After walking up to Castell y Gaer hillfort in mid September, I drove to Morfa Mawddach railway station, a short drive away, and parked up. This is a favourite route for cyclists of all sorts. Some go there to do some serious peddling around the Mawddach on a marked out on the Mawddach Trail (following the route of the disused “Dolgelley Branch” of the Aberystwyth and Welsh Coast Railway line, which opened in 1869), others had hired bikes in Barmouth. It’s the same with walkers – some are there to do the trail, others are just walking the bridge. Fortunately, it was a very quiet day, at least on the bridge itself. The views on a sunny day are great, and when the wind drops, the high-pitched sound of the oystercatchers is lovely.
Barmouth Bridge, or viaduct, was built between 1864 and 1867 in to carry the Aberystwyth and Welsh Coast Railway, now the Cambrian Railway, across the Mawddach estuary, which it still does. It cuts off an 18 mile trip around the estuary that would otherwise have had to be taken by the railway between Morfa Mawddach and Barmouth. Designed by Welsh civil engineer Benjamin Piercy, and English civil engineer and architect Henry Conybearet, it has a span of c.800m, the longest wooden-framed viaduct in Britain. It was grade II listed in 1988.
Although most have been replaced long ago, timber pile viaducts of the Barmouth bridge type were once common on the Welsh coastal railways. Conybeare’s decision to choose timber as the main construction material was probably driven by much the same concern to save costs, rather than employing iron,. Baltic timber could be brought to the site very cheaply by sea, and was a fraction of the cost that an iron viaduct would have been. Although it was well known that Teredo navalis, a boring worm, could do considerable damage to vessels and sub-surface wooden structures, it was thought not to inhabit the Mawddach estuary, and may not have done when the viaduct was built.
The original design included a rolling drawbridge section that pulled back across the track and enabled vessels to use the navigation channel into the estuary. This was replaced by the twin-hogback steel lattice swing bridge in 1899, which, with a span of 41.5m, could swing open to let vessels pass, shown on a vintage postcard to the right. The swing span was operated in March 1984 and April 1987, but permanent rails indicate that it is unlikely to be opened in the future.
After a number of repairs and renovations, the wooden elements supporting the span are composed of 113 timber pile trestles 5.5 metres apart, which are now encased in concrete sleeves reinforced by glass-fibre.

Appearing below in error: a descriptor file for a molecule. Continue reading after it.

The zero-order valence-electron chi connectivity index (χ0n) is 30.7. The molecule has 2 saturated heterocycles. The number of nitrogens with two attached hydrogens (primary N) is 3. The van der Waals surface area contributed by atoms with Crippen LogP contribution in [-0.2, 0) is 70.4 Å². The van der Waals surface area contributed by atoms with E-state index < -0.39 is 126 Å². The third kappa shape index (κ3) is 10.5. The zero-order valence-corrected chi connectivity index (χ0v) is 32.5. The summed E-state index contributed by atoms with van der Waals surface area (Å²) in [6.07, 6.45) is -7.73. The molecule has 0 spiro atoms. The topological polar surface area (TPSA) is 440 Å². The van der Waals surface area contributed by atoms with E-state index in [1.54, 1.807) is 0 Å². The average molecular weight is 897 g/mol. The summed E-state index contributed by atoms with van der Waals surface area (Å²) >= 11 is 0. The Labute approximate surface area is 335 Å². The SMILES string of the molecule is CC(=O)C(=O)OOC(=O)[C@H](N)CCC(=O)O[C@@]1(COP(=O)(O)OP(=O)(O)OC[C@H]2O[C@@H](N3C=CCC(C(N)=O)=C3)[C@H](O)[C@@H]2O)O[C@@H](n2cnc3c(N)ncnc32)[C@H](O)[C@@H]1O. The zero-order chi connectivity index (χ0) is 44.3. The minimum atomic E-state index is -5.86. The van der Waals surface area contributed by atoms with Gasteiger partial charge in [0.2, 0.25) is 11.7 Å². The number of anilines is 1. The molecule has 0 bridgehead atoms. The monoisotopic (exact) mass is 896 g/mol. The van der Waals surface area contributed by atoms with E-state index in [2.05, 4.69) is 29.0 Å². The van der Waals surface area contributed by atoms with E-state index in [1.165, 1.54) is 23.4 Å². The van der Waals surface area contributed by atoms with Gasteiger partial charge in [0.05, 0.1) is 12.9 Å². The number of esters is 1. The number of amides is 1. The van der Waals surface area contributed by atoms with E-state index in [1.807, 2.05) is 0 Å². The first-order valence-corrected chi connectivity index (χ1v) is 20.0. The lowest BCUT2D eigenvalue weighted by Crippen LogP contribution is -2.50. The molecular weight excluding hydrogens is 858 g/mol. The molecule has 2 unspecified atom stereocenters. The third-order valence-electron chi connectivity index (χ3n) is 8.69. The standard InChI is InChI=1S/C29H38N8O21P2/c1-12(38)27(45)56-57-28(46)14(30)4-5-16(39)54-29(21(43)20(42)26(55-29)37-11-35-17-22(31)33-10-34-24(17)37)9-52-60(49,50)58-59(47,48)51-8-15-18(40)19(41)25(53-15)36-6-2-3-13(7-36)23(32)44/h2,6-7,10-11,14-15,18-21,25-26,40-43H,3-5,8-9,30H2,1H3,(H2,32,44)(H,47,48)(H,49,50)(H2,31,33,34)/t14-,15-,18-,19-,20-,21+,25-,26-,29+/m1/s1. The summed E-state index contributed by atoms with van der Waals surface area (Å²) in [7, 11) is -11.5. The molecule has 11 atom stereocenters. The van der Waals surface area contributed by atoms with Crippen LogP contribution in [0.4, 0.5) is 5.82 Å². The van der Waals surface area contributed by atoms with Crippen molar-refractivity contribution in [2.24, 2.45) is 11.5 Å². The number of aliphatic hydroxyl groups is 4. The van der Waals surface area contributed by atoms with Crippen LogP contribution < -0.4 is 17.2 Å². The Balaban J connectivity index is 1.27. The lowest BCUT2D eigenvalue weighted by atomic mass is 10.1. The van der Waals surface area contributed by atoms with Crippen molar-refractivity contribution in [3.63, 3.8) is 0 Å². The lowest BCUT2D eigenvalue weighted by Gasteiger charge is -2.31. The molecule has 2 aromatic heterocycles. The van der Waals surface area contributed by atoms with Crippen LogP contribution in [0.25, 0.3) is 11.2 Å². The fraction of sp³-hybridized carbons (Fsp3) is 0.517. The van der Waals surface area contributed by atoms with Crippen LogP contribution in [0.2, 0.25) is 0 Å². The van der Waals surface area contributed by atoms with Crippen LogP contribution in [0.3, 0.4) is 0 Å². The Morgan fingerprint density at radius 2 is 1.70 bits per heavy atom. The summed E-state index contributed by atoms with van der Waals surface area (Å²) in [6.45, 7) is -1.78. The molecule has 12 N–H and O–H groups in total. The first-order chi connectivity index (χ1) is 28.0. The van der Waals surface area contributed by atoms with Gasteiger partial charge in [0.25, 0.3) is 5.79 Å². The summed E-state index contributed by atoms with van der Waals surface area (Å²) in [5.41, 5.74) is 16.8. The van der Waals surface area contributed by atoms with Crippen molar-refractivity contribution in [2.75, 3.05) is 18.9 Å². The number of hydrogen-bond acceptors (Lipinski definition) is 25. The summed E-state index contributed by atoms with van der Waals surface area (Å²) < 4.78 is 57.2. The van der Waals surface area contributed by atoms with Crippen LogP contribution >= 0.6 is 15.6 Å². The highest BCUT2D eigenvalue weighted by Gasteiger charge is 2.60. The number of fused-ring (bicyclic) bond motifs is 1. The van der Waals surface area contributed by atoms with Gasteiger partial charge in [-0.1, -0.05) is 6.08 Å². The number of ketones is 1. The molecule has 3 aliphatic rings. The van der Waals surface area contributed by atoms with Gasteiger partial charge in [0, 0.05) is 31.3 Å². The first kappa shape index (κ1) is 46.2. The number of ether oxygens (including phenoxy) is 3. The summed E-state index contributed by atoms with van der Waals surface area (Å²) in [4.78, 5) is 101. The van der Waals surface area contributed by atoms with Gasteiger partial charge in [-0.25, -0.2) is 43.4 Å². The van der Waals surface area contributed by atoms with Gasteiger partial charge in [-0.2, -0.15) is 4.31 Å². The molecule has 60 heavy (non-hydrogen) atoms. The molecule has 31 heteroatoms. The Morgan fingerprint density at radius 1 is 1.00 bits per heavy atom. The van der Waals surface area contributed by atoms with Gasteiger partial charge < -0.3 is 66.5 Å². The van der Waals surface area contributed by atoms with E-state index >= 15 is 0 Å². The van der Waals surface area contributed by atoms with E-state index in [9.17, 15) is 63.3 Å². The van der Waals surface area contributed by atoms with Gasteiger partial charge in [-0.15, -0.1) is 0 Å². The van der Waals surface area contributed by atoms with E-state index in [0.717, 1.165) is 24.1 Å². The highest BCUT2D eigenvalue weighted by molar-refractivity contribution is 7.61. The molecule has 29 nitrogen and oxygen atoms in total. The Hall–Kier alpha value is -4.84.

The viaduct has had quite an exciting life, with a number of challenges to its longevity. It caught fire in 1892, and it was only thanks to a local boy, who raised the alert, that the fire was swiftly extinguished. It had a lucky escape in 1946 when a live mine came in on the tide and touched one of the wooden pillars, but fortunately failed to detonate. In 1980, considerable dismay was caused by the discovery that Teredo navalis had eaten into 69 of the supporting pillars. The bridge had to be closed, and restoration work was carried out over a six month period, during which a rail replacement service was run by the Cambrian Line between Barmouth and Tywyn. In August 2015, there were real fears that the footbridge would be closed as part of a cost-saving exercise announced by Gwynedd Council. The bridge had been a toll bridge, with a couple hired to collect small sums from users of the walkway, but with 90,000 visitors a year, these sums added up very nicely and contributed towards £38,000 that Gwynedd Council paid to Network Rail to keep the walkway open. An online petition was immediately organized by a local resident, collecting over 20,600 names in support of keeping the bridge open. A £1.00 honesty box system was implemented, but even on my one walk to Barmouth and back, it was amazing how many people didn’t contribute anything. In October 2016 a fire broke out and the bridge had to be closed again, but only for a fortnight, with a rail replacement service also running between Barmouth and Tywyn.
On its 150th anniversary a celebration was held, and a special train was run from Shrewsbury to Pwllheli, pulling Riviera Trains Mark 1 carriages. In March 2020 it was announced that the bridge was to receive a £25 million revamp from Network Rail to replace a large number of the timber and metal elements and install a new track along the entire span.
Barmouth Railway Viaduct. Coflein. https://coflein.gov.uk/en/site/34918/details/barmouth-railway-viaductbarmouth-bridge-cambrian-coast-line
Barmouth Viaduct. Engineering Timelines
Closing Barmouth Bridge will have ‘big effect’ on economy warns charity. North Wales Live. 20th August 2015
20,000-name petition to keep Barmouth Bridge open to all. 21st August 2015. BBC.
Fire shuts Barmouth Bridge until next week. North Wales Live. 4th October 2016
150th Anniversary of Barmouth Bridge Celebrated with Special Train Service. Forwarder Magazine. 10th October 2017
Barmouth Bridge £20m plan on its 150th anniversary. BBC News. 10 October 2017
Barmouth Viaduct to get £25m revamp. BBC News. 26 May 2020